From early 1970 the IRA began to cleave into two separate armies: the Goulding-led Official IRA and the more militant Provisionals. The IRA’s secretive and decentralised nature meant that many volunteers were unaware of the split for several weeks. One of them was future Sinn Fein leader Martin McGuinness; he mistakenly joined the Official IRA in 1970 only to cross over to the Provisionals shortly after. When the dust settled, the ‘Provos’ came to be seen as a younger, tougher and more determined iteration of the IRA. The Provisional IRA was first and foremost a paramilitary group, prepared to fight and die for a united Irish republic. Its members frequently harked back to the mission, values and bravery of the very first IRA; one of their emblems was the phoenix, symbolising the rebirth of the Republican traditions of 1916 and the Irish War of Independence. Unlike the Official IRA, which was dominated by political ideologues, the ‘Provos’ emphasised action rather than strategy. While Official IRA leaders were scattered across Northern Ireland and the Republic, the leaders of the Provisional IRA could be found in the thick of the Troubles in Belfast and Derry.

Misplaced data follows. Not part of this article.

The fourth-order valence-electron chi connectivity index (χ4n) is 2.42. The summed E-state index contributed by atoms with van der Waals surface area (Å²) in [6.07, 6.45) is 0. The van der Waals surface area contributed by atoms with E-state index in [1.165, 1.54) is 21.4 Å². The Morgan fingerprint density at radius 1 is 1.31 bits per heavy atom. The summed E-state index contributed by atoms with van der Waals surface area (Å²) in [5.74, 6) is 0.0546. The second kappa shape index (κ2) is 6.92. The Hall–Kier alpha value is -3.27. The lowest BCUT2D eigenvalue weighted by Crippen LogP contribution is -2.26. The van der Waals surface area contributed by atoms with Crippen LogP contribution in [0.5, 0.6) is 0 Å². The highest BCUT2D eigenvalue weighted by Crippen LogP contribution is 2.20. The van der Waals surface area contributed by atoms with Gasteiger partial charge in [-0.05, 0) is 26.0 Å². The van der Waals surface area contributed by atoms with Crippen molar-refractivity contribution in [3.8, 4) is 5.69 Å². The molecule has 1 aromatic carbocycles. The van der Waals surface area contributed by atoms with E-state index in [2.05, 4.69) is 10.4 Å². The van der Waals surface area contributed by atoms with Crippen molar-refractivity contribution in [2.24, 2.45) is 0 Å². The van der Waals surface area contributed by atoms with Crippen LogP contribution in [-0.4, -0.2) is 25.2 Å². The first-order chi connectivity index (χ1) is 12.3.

“The Provisional IRA was younger, tougher and advocated a more intensive military campaign against the British administration. The Provisional IRA argued for a complete abstention from the political process until a unified Ireland was achieved… Emerging stronger after the split, the Provisional IRA is the group we now commonly know as the IRA. The IRA is known and even romanticised for the incredible dedication and intensity of its members. At least one observer has noted that soon there may be more books and movies about the IRA than there are members.”
Sandra Joireman, historian
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A flier distributed by NORAID in the United States in 1981